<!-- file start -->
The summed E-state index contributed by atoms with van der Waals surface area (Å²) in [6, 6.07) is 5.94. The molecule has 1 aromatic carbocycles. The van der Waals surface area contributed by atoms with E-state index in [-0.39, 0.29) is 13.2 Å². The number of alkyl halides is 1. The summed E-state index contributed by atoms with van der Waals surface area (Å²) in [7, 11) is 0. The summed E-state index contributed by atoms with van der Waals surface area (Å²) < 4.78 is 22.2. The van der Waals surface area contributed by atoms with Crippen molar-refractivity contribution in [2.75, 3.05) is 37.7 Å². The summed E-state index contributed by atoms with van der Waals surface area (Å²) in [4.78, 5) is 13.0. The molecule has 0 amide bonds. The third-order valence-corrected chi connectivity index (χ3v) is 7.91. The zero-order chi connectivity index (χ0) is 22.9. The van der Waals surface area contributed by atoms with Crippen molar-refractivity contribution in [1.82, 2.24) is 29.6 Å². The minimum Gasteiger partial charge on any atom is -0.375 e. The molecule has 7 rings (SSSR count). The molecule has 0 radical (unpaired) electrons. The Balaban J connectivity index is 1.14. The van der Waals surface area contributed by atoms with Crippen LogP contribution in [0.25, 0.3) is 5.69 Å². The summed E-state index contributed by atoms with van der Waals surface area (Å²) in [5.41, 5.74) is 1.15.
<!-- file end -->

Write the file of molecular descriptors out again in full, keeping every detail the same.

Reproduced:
The summed E-state index contributed by atoms with van der Waals surface area (Å²) in [6, 6.07) is 5.94. The molecule has 1 aromatic carbocycles. The van der Waals surface area contributed by atoms with E-state index in [-0.39, 0.29) is 13.2 Å². The number of alkyl halides is 1. The summed E-state index contributed by atoms with van der Waals surface area (Å²) in [7, 11) is 0. The summed E-state index contributed by atoms with van der Waals surface area (Å²) < 4.78 is 22.2. The van der Waals surface area contributed by atoms with Crippen molar-refractivity contribution in [2.75, 3.05) is 37.7 Å². The summed E-state index contributed by atoms with van der Waals surface area (Å²) in [4.78, 5) is 13.0. The molecule has 0 amide bonds. The third-order valence-corrected chi connectivity index (χ3v) is 7.91. The zero-order chi connectivity index (χ0) is 22.9. The van der Waals surface area contributed by atoms with Crippen molar-refractivity contribution in [1.82, 2.24) is 29.6 Å². The minimum Gasteiger partial charge on any atom is -0.375 e. The molecule has 7 rings (SSSR count). The molecule has 0 radical (unpaired) electrons. The Balaban J connectivity index is 1.14. The van der Waals surface area contributed by atoms with Crippen LogP contribution in [0.25, 0.3) is 5.69 Å². The summed E-state index contributed by atoms with van der Waals surface area (Å²) in [5.41, 5.74) is 1.15.